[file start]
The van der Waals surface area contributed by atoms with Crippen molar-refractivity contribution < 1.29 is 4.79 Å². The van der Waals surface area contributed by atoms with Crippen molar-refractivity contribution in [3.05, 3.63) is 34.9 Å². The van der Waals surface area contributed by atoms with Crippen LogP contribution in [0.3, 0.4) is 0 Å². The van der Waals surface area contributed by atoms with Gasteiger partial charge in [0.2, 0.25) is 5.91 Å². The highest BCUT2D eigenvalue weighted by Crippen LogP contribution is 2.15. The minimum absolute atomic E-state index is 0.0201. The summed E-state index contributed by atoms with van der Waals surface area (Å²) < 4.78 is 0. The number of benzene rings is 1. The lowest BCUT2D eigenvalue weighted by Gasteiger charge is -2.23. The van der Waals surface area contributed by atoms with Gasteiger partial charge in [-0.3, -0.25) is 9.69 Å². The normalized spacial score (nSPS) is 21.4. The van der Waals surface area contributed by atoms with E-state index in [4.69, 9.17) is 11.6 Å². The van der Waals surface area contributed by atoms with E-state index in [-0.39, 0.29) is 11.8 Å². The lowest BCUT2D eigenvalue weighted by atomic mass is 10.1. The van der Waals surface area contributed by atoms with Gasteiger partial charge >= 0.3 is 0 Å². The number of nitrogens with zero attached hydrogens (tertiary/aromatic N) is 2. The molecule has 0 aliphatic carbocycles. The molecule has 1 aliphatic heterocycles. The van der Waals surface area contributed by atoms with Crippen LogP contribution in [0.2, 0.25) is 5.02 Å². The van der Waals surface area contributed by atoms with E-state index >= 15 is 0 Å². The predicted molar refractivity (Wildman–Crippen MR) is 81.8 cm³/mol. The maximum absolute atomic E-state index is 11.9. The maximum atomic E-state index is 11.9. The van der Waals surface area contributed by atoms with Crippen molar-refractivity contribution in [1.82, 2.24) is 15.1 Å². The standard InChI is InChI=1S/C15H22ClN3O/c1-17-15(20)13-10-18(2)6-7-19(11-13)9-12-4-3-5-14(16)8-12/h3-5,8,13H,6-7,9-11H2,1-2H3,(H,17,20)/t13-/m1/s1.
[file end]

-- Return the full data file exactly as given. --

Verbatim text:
The van der Waals surface area contributed by atoms with Crippen molar-refractivity contribution < 1.29 is 4.79 Å². The van der Waals surface area contributed by atoms with Crippen molar-refractivity contribution in [3.05, 3.63) is 34.9 Å². The van der Waals surface area contributed by atoms with Crippen LogP contribution in [0.3, 0.4) is 0 Å². The van der Waals surface area contributed by atoms with Gasteiger partial charge in [0.2, 0.25) is 5.91 Å². The highest BCUT2D eigenvalue weighted by Crippen LogP contribution is 2.15. The minimum absolute atomic E-state index is 0.0201. The summed E-state index contributed by atoms with van der Waals surface area (Å²) < 4.78 is 0. The number of benzene rings is 1. The lowest BCUT2D eigenvalue weighted by Gasteiger charge is -2.23. The van der Waals surface area contributed by atoms with Gasteiger partial charge in [-0.3, -0.25) is 9.69 Å². The normalized spacial score (nSPS) is 21.4. The van der Waals surface area contributed by atoms with E-state index in [4.69, 9.17) is 11.6 Å². The van der Waals surface area contributed by atoms with E-state index in [-0.39, 0.29) is 11.8 Å². The lowest BCUT2D eigenvalue weighted by atomic mass is 10.1. The van der Waals surface area contributed by atoms with Gasteiger partial charge >= 0.3 is 0 Å². The number of nitrogens with zero attached hydrogens (tertiary/aromatic N) is 2. The molecule has 0 aliphatic carbocycles. The molecule has 1 aliphatic heterocycles. The van der Waals surface area contributed by atoms with Crippen LogP contribution in [0.2, 0.25) is 5.02 Å². The van der Waals surface area contributed by atoms with E-state index >= 15 is 0 Å². The predicted molar refractivity (Wildman–Crippen MR) is 81.8 cm³/mol. The maximum absolute atomic E-state index is 11.9. The maximum atomic E-state index is 11.9. The van der Waals surface area contributed by atoms with Crippen molar-refractivity contribution in [1.82, 2.24) is 15.1 Å². The standard InChI is InChI=1S/C15H22ClN3O/c1-17-15(20)13-10-18(2)6-7-19(11-13)9-12-4-3-5-14(16)8-12/h3-5,8,13H,6-7,9-11H2,1-2H3,(H,17,20)/t13-/m1/s1.